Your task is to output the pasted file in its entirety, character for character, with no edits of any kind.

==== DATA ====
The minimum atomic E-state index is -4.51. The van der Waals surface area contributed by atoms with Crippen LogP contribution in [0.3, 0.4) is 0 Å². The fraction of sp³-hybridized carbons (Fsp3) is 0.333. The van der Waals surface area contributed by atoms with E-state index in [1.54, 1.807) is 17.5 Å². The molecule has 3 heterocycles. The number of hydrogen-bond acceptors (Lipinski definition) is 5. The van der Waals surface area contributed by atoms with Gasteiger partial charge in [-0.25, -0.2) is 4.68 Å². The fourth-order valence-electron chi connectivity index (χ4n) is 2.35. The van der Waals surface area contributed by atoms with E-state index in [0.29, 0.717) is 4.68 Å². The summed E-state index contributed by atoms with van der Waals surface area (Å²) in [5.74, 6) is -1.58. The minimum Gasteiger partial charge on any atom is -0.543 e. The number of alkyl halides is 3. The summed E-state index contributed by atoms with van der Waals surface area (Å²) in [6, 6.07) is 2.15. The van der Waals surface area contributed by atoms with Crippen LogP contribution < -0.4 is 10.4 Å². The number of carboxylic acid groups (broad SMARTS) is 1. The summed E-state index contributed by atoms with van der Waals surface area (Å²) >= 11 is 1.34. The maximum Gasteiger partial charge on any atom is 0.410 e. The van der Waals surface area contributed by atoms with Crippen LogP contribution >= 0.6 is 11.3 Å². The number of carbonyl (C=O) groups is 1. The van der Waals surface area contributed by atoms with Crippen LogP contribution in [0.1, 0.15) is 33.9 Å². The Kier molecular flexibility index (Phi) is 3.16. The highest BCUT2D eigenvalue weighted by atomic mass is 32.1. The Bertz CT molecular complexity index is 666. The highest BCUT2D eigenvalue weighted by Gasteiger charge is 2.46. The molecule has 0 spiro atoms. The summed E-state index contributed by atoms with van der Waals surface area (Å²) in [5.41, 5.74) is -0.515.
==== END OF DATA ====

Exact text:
The minimum atomic E-state index is -4.51. The van der Waals surface area contributed by atoms with Crippen LogP contribution in [0.3, 0.4) is 0 Å². The fraction of sp³-hybridized carbons (Fsp3) is 0.333. The van der Waals surface area contributed by atoms with E-state index in [1.54, 1.807) is 17.5 Å². The molecule has 3 heterocycles. The number of hydrogen-bond acceptors (Lipinski definition) is 5. The van der Waals surface area contributed by atoms with Gasteiger partial charge in [-0.25, -0.2) is 4.68 Å². The fourth-order valence-electron chi connectivity index (χ4n) is 2.35. The van der Waals surface area contributed by atoms with E-state index in [0.29, 0.717) is 4.68 Å². The summed E-state index contributed by atoms with van der Waals surface area (Å²) in [5.74, 6) is -1.58. The minimum Gasteiger partial charge on any atom is -0.543 e. The number of alkyl halides is 3. The summed E-state index contributed by atoms with van der Waals surface area (Å²) in [6, 6.07) is 2.15. The van der Waals surface area contributed by atoms with Crippen LogP contribution < -0.4 is 10.4 Å². The number of carboxylic acid groups (broad SMARTS) is 1. The summed E-state index contributed by atoms with van der Waals surface area (Å²) >= 11 is 1.34. The maximum Gasteiger partial charge on any atom is 0.410 e. The van der Waals surface area contributed by atoms with Crippen LogP contribution >= 0.6 is 11.3 Å². The number of carbonyl (C=O) groups is 1. The van der Waals surface area contributed by atoms with Crippen LogP contribution in [0.1, 0.15) is 33.9 Å². The Kier molecular flexibility index (Phi) is 3.16. The highest BCUT2D eigenvalue weighted by atomic mass is 32.1. The Bertz CT molecular complexity index is 666. The highest BCUT2D eigenvalue weighted by Gasteiger charge is 2.46. The molecule has 0 spiro atoms. The summed E-state index contributed by atoms with van der Waals surface area (Å²) in [5.41, 5.74) is -0.515.